Table of Contents

Research Handbook on Transparency

Research Handbook on Transparency

Elgar original reference

Edited by Padideh Ala’i and Robert G. Vaughn

In the last two decades transparency has become a ubiquitous and stubbornly ambiguous term. Typically understood to promote rule of law, democratic participation, anti-corruption initiatives, human rights, and economic efficiency, transparency can also legitimate bureaucratic power, advance undemocratic forms of governance, and aid in global centralization of power. This path-breaking volume, comprising original contributions on a range of countries and environments, exposes the many faces of transparency by allowing readers to see the uncertainties, inconsistencies and surprises contained within the current conceptions and applications of the term.

Chapter 10: The history of government transparency

Daniel J. Metcalfe

Subjects: law - academic, comparative law, constitutional and administrative law, corporate law and governance, corruption and economic crime, information and media law, labour, employment law, regulation and governance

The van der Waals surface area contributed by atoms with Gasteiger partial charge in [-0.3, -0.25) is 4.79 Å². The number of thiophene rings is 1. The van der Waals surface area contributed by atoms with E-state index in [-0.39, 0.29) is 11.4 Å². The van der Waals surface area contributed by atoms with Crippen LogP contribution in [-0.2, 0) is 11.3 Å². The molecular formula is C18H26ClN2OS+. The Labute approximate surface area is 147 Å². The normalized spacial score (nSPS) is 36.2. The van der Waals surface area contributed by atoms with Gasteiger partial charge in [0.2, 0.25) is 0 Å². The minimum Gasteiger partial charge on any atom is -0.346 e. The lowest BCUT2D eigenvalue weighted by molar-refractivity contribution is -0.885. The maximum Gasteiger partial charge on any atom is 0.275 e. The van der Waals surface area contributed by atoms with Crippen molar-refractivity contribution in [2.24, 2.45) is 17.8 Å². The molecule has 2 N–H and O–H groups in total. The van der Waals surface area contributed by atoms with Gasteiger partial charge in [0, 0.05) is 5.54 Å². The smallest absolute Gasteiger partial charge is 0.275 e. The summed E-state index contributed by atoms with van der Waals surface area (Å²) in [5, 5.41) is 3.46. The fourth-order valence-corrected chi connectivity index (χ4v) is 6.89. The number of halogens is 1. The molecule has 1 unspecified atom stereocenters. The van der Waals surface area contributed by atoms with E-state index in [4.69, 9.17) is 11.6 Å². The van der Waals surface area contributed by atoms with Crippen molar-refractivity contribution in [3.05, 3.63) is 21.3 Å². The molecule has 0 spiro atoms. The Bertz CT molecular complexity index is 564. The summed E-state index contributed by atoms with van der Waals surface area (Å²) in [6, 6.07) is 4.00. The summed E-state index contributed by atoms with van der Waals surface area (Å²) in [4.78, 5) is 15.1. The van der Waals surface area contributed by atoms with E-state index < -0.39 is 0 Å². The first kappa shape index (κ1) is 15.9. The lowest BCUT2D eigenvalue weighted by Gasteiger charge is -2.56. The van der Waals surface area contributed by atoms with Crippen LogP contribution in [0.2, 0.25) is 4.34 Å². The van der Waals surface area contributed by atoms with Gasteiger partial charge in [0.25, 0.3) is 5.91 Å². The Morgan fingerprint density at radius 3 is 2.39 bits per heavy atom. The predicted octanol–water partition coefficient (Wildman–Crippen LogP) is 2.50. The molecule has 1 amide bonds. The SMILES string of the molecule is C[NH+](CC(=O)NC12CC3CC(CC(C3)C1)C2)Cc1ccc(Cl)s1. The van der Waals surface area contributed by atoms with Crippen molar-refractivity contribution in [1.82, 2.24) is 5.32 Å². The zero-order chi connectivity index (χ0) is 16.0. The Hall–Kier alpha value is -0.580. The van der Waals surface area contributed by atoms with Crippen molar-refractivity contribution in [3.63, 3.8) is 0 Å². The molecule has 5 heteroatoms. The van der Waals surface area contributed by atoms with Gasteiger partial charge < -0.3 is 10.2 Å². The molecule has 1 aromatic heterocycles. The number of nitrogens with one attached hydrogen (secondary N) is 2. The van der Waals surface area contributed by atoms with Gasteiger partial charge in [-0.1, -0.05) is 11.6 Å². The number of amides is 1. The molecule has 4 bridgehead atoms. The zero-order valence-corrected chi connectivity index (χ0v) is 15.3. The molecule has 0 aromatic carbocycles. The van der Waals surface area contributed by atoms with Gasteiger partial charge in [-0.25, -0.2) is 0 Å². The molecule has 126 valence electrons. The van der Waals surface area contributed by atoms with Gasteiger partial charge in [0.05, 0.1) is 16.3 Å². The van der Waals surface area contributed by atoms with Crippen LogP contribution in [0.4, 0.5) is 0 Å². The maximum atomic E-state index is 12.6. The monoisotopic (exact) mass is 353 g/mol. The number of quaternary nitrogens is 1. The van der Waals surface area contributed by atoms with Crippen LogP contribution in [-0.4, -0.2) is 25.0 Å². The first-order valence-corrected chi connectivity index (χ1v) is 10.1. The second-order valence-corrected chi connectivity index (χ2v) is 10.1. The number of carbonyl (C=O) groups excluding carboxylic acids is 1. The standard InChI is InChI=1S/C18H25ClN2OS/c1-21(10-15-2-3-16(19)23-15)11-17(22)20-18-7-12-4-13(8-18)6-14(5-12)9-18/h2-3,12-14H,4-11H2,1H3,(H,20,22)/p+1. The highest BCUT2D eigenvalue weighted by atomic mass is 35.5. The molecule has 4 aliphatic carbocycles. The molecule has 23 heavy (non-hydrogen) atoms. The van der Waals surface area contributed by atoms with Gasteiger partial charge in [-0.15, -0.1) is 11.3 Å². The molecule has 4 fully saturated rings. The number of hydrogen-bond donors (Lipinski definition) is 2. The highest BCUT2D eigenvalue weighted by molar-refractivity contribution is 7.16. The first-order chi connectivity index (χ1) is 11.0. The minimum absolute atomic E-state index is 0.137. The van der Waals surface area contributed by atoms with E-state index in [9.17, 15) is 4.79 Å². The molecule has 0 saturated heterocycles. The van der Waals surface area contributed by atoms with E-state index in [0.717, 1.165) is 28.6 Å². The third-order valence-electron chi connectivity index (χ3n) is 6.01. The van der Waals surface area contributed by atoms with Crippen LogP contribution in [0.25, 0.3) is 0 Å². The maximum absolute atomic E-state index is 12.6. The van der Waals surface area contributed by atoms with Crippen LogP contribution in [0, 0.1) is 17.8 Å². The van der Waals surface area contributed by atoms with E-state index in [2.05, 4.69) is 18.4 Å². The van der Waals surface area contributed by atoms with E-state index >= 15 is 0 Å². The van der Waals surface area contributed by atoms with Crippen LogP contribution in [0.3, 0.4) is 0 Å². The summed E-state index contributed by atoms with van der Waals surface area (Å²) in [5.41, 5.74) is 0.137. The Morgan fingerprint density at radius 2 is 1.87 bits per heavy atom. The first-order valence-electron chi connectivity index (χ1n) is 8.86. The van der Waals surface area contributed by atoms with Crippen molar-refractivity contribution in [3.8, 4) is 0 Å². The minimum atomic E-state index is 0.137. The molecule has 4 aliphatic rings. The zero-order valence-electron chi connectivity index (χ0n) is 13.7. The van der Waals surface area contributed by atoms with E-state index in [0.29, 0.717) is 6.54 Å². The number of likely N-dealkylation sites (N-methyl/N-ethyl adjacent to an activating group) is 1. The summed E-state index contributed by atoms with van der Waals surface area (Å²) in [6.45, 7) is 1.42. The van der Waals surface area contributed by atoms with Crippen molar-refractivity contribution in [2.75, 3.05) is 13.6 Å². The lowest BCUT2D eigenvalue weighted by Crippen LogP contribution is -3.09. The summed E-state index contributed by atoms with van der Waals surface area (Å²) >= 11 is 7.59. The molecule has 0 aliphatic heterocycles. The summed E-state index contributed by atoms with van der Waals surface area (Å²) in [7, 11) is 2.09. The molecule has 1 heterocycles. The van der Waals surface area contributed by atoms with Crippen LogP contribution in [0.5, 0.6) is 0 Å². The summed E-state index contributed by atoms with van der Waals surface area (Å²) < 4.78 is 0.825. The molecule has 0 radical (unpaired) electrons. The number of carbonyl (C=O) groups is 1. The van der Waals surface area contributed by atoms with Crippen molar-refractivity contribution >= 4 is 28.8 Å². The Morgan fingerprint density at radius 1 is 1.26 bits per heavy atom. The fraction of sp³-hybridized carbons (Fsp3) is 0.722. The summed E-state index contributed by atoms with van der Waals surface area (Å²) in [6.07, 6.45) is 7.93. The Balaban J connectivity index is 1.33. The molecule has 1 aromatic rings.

Transparency in government is a relatively recent phenomenon, although secrecy and transparency are but two sides of the same coin, especially when it comes to the tendency of governments not to share information with those who are governed, a propensity that is multi-faceted and strong. On one side of this coin – government secrecy – are such things as “national security classification,” “official secrets,” the “state secrets privilege,” and the like. In non-democratic forms of government, which was the only type of government that existed until about 250 years ago, a better way of describing it would be as “the status quo,” or “just how things were.” Until very recently in history, the ordinary relationship between governors and the governed included little if any official disclosure of information – and certainly no disclosure as of “right.” In considering transparency in government one must view it as a modern exception to government secrecy and understand it in relation to the fundamental nature of “secrecy” itself. Secrecy is inherent in human nature. Put any three people together and it is likely that sooner or later, for one reason or another, two of them will be keeping a secret from the third. Within families, there are all sorts of reasons for which secrets are kept, most often between parent and child, out of natural feelings of protectiveness and paternalism.

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